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WEEKEND WEB: Get ready for the second revolution

Coun Nick Worth, Deputy Leader, South Holland District Council. Photo supplied.
Coun Nick Worth, Deputy Leader, South Holland District Council. Photo supplied.

Coun Nick Worth writes this week’s Cabinet Call.

Over the last few weeks I have attended a number of agri-food events and I am picking up a common message throughout.

The second industrial revolution is on its way – where robotic automation is set to play a major part in the future of manufacturing.

With uncertainties continuing around Brexit and serious concerns over the workforce in the short term, larger businesses are already investing in automation and robotics.

Small- to medium-size businesses need to start investing in these new innovative technologies that will make them both competitive, improve productivity and become more efficient, otherwise they will get left behind.

The good news is that European grant funding will be available for another three years to help them with that.

The UK is lagging a long way behind other countries when it comes to automation and robotics, but this is being rectified quite quickly.

Lincolnshire, through the University of Lincoln with investment from the Greater Lincolnshire Local Enterprise Partnership and the great work being done by The National Centre for Food Manufacturing in Holbeach (itself a world leader), along with grant schemes aimed specifically at small- and medium-sized businesses, such as the South Holland administered Grants 4 Growth scheme, will help businesses in our area to remain competitive and increase productivity. Grants are available from £1,000 to £25,000 and can cover 28 per cent of eligible costs.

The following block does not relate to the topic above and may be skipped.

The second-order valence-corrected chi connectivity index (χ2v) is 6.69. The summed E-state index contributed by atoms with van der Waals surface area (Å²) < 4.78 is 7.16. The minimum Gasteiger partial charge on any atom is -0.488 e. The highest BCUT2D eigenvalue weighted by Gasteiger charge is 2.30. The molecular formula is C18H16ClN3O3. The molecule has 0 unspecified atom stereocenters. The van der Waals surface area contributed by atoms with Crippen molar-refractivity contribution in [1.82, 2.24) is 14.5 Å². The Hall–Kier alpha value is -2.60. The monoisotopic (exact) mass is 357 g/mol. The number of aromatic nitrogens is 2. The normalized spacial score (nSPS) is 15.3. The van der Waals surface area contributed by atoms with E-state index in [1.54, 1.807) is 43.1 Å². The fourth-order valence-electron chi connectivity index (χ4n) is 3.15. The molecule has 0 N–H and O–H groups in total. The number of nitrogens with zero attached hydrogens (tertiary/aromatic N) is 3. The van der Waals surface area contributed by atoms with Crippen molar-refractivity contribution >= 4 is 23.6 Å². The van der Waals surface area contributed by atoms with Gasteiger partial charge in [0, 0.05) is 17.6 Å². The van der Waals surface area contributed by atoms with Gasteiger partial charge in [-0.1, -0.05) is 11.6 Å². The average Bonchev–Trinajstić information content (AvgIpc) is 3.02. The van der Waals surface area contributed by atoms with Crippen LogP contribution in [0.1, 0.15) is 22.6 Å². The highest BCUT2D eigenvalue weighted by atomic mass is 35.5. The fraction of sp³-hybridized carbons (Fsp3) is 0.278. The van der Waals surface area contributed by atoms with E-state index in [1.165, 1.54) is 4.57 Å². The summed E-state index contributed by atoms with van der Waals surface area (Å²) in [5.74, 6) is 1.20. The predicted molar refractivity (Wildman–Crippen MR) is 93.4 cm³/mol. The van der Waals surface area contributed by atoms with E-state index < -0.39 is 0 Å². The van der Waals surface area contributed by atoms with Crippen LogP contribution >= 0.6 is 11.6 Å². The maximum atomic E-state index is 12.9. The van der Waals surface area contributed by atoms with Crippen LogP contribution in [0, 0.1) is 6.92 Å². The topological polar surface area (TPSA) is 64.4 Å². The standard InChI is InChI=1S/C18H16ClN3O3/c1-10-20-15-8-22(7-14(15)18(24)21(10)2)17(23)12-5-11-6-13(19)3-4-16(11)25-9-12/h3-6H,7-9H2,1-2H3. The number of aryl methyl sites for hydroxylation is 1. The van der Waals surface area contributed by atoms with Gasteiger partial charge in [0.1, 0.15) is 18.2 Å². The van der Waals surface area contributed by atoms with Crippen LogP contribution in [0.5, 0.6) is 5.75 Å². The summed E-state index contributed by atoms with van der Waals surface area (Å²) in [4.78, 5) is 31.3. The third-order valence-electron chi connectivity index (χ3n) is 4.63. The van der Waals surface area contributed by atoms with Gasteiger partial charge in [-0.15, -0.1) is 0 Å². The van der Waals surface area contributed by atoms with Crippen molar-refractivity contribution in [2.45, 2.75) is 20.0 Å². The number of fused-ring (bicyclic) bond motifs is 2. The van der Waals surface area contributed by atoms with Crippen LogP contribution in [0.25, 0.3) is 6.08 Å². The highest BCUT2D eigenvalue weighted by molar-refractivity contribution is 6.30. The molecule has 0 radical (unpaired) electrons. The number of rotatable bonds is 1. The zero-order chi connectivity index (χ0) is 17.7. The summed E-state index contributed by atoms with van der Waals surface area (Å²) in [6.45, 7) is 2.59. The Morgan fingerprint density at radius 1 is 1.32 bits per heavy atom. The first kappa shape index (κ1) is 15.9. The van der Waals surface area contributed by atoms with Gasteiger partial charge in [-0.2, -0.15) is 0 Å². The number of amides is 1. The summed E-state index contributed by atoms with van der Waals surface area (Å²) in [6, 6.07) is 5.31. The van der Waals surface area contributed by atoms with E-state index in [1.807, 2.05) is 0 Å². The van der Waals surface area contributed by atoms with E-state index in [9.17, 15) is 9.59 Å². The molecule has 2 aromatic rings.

‘Soft robotics’ is becoming the ‘in’ word, where robots can be programmed to pick anything from fruit (directly from the tree or bush), to fish or eggs off a line and pack them ready for the supermarket without damaging the product.

Although the original outlay of automation/robotics can be expensive, it soon pays for itself. Robots don’t incur wage bills, pay rises or pensions and some have suggested that as much as 45 per cent of tasks currently carried out by humans can be replaced with this technology.

That being said there is then a huge opportunity looming for young people with computer programming skills and much higher wages, to fit the future requirements of robotic automated industries in South Holland. Exciting, if somewhat scary times!


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